Business Focus: Supercuts franchise venture has seen plenty of growth
The budget haircut was a cutting-edge concept when Jerry Lillie opened a Supercuts franchise in Spokane Valley 30 years ago.
Two years earlier, Lillie and his wife had both been furloughed from management positions with United Airlines. His brother-in-law recommended Supercuts, a fast-growing franchise.
“If we don’t have a job, maybe we can buy one,” Lillie joked. They opened their first store on North Division in 1982, followed by the Valley store in 1984.
“At the time, it seemed like there were really only full-service salons and men’s barber shops,” Lillie said. “Prices were high, probably higher than they are now.”
At $6, their haircuts undercut the competition.
“Everybody thought we were nuts. There was nothing like it at the time,” said Lillie. “It was pretty successful right from the get-go.”
They’ve remained in the same location in Spokane Valley, 14109 E. Sprague Ave., since opening in 1984, with a recently renewed lease for another five years.
“We’ve developed some pretty loyal clientele and so we try not to move,” Lillie said, noting they survived the year Sprague was torn up for the sewer expansion and they’ve also endured reduced traffic after the Valley Mall went in.
“We’re happy there. We’re appreciative of the long-term guests we’ve had come in,” he said.
In fact, the business has been so successful Lillie has opened a total of 19 Supercuts stores across the region as well as four Cost Cutters salons, which are located inside Wal-Mart stores.
“We really didn’t have plans to have this many stores,” Lillie said. “We’d like to think we offer the same quality services as some of your really higher-priced salons.”
At first, Lillie said the budget haircut model attracted mostly men, but he estimates about 25 percent of their clientele are now women, with a noticeable growth after adding color services five or six years ago.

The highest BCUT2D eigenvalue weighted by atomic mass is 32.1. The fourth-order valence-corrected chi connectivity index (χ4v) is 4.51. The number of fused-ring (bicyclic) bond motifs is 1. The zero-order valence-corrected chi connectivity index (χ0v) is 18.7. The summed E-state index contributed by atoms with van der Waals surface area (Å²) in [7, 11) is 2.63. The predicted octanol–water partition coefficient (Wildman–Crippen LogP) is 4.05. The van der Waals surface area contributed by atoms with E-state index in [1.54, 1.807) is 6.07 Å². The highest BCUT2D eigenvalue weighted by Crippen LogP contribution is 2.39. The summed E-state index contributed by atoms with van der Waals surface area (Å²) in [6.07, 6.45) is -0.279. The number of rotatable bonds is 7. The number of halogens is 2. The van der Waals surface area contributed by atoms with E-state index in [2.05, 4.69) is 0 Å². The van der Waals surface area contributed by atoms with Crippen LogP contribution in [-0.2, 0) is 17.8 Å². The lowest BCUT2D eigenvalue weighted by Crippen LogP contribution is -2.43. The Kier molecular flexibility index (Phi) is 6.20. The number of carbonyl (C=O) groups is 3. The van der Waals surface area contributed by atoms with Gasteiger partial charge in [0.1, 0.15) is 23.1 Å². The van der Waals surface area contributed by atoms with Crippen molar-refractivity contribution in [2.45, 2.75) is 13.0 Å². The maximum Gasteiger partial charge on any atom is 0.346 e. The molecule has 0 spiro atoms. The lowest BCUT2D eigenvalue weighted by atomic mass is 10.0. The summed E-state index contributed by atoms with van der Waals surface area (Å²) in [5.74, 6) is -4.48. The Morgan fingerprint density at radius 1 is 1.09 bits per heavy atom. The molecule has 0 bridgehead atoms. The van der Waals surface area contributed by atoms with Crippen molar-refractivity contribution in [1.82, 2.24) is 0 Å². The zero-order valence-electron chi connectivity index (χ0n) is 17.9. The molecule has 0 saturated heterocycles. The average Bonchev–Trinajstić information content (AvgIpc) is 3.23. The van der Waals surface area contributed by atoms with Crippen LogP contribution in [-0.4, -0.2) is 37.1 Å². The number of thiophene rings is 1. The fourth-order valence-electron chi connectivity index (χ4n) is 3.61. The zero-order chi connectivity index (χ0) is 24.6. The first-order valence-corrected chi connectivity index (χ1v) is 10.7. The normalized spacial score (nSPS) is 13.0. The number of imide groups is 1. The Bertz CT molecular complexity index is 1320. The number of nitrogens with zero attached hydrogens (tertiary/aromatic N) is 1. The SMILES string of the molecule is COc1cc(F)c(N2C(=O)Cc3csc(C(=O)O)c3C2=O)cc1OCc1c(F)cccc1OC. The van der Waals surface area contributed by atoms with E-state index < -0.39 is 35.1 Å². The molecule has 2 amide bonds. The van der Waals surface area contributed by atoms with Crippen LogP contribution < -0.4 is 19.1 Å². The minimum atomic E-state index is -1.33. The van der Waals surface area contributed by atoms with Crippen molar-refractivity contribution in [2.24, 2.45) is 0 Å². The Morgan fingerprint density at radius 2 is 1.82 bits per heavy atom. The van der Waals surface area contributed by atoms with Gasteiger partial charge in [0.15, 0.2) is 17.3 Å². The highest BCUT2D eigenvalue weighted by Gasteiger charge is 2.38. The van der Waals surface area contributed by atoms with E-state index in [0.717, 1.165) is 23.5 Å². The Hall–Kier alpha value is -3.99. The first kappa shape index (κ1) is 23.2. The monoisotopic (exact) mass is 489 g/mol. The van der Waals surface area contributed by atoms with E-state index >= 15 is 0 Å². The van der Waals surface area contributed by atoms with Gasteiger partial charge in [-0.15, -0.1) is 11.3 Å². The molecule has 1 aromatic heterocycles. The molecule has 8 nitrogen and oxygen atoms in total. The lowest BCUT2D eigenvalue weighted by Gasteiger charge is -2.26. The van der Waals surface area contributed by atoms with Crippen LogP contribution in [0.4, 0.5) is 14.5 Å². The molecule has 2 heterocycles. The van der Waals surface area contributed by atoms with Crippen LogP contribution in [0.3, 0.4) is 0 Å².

“As the economy has worsened we’ve had lots of women switch to us and I think they’re pretty happy,” he said.
Over the three decades, Lillie said the haircut price has increased to $14, less than the percentage their lease has increased.
Along with the coloring, they’ve also expanded services to include styling, waxing and deep conditioning. A new salon slated for Coeur’d Alene will have massage chairs at the shampoo stations.
Though the salon has a drop-in, no-appointment model, Lillie said the franchise recently launched a mobile application so customers can check in on their cellphones.
“We’re pretty excited. Their name will go right to our list in the computer,” said Lillie, noting customers can use the app to request a specific stylist as well.
The company offers ongoing training to keep styles and techniques current, which Lillie said attracts a lot of new beauty school graduates to complement a staff that has some with decades of experience.
“We cut a lot of hair. When stylists get out of beauty school, if they really want to learn and get comfortable and do it well, we’re a good place to come,” said Lillie, noting that some stylists move on to higher-priced salons after a year or so, but he’s had quite a few stay for years.
“We’ve done business long enough to have a couple generations working for us,” Lillie said. “Our staff has grown up with us and had their own families.”
Valley store manager Wendy McGrew, for example, started as a stylist 15 years ago with the intention of moving to a full-service salon after six months.
“I made it very clear. I wanted their education,” McGrew said. “But I’ve never wanted to leave. It’s an enjoyable place to work. I love what I do here. I love the fact I can make customers happy.”